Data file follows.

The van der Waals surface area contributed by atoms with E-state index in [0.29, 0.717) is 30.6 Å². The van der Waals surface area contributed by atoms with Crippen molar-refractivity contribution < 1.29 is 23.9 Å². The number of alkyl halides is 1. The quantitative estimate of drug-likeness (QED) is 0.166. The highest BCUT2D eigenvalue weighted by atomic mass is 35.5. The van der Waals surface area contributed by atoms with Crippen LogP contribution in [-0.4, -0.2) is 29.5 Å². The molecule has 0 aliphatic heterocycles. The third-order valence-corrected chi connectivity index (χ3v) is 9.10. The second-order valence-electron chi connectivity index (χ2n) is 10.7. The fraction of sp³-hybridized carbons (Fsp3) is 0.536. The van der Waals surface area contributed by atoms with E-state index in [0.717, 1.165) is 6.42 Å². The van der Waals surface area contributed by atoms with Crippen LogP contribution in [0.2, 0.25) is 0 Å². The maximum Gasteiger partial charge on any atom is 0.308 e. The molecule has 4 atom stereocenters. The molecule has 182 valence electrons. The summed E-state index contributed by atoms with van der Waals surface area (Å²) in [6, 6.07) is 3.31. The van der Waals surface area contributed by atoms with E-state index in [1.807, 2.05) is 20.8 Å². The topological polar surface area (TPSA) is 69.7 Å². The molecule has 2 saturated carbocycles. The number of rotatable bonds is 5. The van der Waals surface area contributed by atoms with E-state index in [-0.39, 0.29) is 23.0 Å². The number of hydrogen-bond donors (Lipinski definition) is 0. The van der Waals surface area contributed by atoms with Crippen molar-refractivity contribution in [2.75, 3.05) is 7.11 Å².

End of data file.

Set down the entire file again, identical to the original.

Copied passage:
The van der Waals surface area contributed by atoms with E-state index in [0.29, 0.717) is 30.6 Å². The van der Waals surface area contributed by atoms with Crippen molar-refractivity contribution < 1.29 is 23.9 Å². The number of alkyl halides is 1. The quantitative estimate of drug-likeness (QED) is 0.166. The highest BCUT2D eigenvalue weighted by atomic mass is 35.5. The van der Waals surface area contributed by atoms with Crippen LogP contribution in [-0.4, -0.2) is 29.5 Å². The molecule has 0 aliphatic heterocycles. The third-order valence-corrected chi connectivity index (χ3v) is 9.10. The second-order valence-electron chi connectivity index (χ2n) is 10.7. The fraction of sp³-hybridized carbons (Fsp3) is 0.536. The van der Waals surface area contributed by atoms with E-state index in [0.717, 1.165) is 6.42 Å². The van der Waals surface area contributed by atoms with Crippen LogP contribution in [0.2, 0.25) is 0 Å². The maximum Gasteiger partial charge on any atom is 0.308 e. The molecule has 4 atom stereocenters. The molecule has 182 valence electrons. The summed E-state index contributed by atoms with van der Waals surface area (Å²) in [6, 6.07) is 3.31. The van der Waals surface area contributed by atoms with E-state index in [1.807, 2.05) is 20.8 Å². The topological polar surface area (TPSA) is 69.7 Å². The molecule has 2 saturated carbocycles. The number of rotatable bonds is 5. The van der Waals surface area contributed by atoms with E-state index in [-0.39, 0.29) is 23.0 Å². The number of hydrogen-bond donors (Lipinski definition) is 0. The van der Waals surface area contributed by atoms with Crippen molar-refractivity contribution in [2.75, 3.05) is 7.11 Å².